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The Simpsons - Warrin' Priests (Part Two) - Review: Will History Remember Another Two-Part Episode?



*NOTE – This review may contain spoilers.

"Dear God, please let The Simpsons never end. Amen."

After a dismal first half, the conclusion to the two-parter makes the wait worth it as we're given a great half hour of comedy to enjoy.

Being one of the very few hour-long stories in the show's history, we see one of the most iconic hour long storylines referenced when we remind ourselves who shoots Mr. Burns within the opening of the episode. Is FOX attempting to resurrect the frenzy of those episodes? With the occasionally serious tones and the aforementioned gag, it seems so.

Fortunately, they're on the right track this week.



What this part of the tale does well is that it allows Lisa, a character we properly know and enjoy, be the most prominent voice, as opposed to last week where Reverend Lovejoy plays that role. The first part forces a character whose screen time peaks at a quick gag, whereas in part two we see somebody that has many episodes about her under her belt. Throughout the episode Lisa has great lines ("[the Bible is] good, but I have a few notes") whilst allowing the story to naturally tell itself through her involvement; she is the show's moral compass. She sees things through an unbiased eye (through the most part) and her intentions are consistently good. And here we see her trying to help Bode whilst aiming to keep the popularity of the church on the rise. She brings the humour and the story progression that the first part fails to deliver.

By allowing Reverend Lovejoy to call shotgun this week, we quickly see him as the ill-intentioned yet easily enjoyable supporting character we know him as. He isn't taking up unnecessary time so that we get to know him as the protagonist of the story (thanks, part one!) without boring us. He is the vengeful, ill-intentioned, scheming Priest we know him as, and we love it. By the end of the episode we don't take his side, but we get the satisfactory feeling of knowing that everyone is back to how we usually have it, which is expected and required for pretty much every story.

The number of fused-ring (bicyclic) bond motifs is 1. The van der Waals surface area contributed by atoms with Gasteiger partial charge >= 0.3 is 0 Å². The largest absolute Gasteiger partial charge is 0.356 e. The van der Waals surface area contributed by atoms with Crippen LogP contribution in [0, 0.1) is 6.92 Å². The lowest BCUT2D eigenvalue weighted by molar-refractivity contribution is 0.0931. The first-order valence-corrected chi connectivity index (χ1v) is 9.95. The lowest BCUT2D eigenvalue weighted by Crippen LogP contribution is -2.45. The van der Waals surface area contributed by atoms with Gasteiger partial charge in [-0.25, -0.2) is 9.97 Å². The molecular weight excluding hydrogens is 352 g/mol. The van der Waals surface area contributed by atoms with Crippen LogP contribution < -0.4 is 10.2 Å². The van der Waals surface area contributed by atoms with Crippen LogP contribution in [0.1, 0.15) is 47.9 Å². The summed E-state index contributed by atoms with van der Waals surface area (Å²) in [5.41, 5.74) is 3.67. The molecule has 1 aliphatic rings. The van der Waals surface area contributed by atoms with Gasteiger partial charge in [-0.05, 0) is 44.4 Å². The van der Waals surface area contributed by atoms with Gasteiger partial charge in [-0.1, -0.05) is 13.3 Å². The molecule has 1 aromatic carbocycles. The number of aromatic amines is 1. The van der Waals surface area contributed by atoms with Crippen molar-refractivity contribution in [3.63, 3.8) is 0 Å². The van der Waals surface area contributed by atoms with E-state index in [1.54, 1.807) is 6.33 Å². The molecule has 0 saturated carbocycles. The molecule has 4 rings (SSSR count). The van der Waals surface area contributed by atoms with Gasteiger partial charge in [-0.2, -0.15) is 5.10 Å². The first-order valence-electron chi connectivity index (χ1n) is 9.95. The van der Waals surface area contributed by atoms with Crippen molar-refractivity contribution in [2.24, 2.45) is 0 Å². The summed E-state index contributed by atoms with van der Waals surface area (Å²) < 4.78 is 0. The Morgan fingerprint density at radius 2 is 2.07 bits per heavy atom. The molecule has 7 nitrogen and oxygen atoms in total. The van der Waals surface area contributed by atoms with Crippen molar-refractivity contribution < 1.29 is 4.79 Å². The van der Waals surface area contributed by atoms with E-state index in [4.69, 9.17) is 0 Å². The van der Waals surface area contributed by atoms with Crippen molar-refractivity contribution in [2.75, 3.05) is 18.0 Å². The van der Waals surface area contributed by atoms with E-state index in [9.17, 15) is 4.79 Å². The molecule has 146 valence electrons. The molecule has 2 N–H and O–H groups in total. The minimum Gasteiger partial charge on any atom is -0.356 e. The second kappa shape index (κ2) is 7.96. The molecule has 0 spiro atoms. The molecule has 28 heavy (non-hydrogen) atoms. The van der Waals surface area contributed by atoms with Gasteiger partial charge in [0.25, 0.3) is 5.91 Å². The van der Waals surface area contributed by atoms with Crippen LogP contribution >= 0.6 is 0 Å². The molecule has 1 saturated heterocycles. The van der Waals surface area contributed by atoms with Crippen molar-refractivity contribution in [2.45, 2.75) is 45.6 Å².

When cartoons take on religion it becomes sticky territory, but 'The Simpsons' is able to hold a decent debate without anything notably offensive. Bode spends the episode putting a positive spin on religion, aiming to allow the Springfielders to see it as something that is made to connect others.



That being said, Ned's very clear anger feels misplaced as although he is known to be bias towards the church, it's odd that he disagrees with Bode's message. When Bode expresses the real meaning of religion, it doesn't steer anywhere away from Ned's traditional values as a Christian and a human, so it appears as though the show just needs somebody more entertaining than Lovejoy to oppose the newbie, and Ned unfortunately is chosen to do so. It's an odd choice, but as he is the only prominent religious voice left, it's not easy to pick somebody else.

This episode makes up for the sub-par beginning, but it doesn't prove worthy enough to be as iconic as the 'Who Shot Mr. Burns?' two-parter. It's a great standalone story that can hold up, but everything we find out in part one could easily be told within the first five (or less) minutes of part two. That being said, "Warrin' Priests (Part Two)" is one of the best episodes in recent memory, and is worth putting up with its prequel to really enjoy it as it deserves to be.

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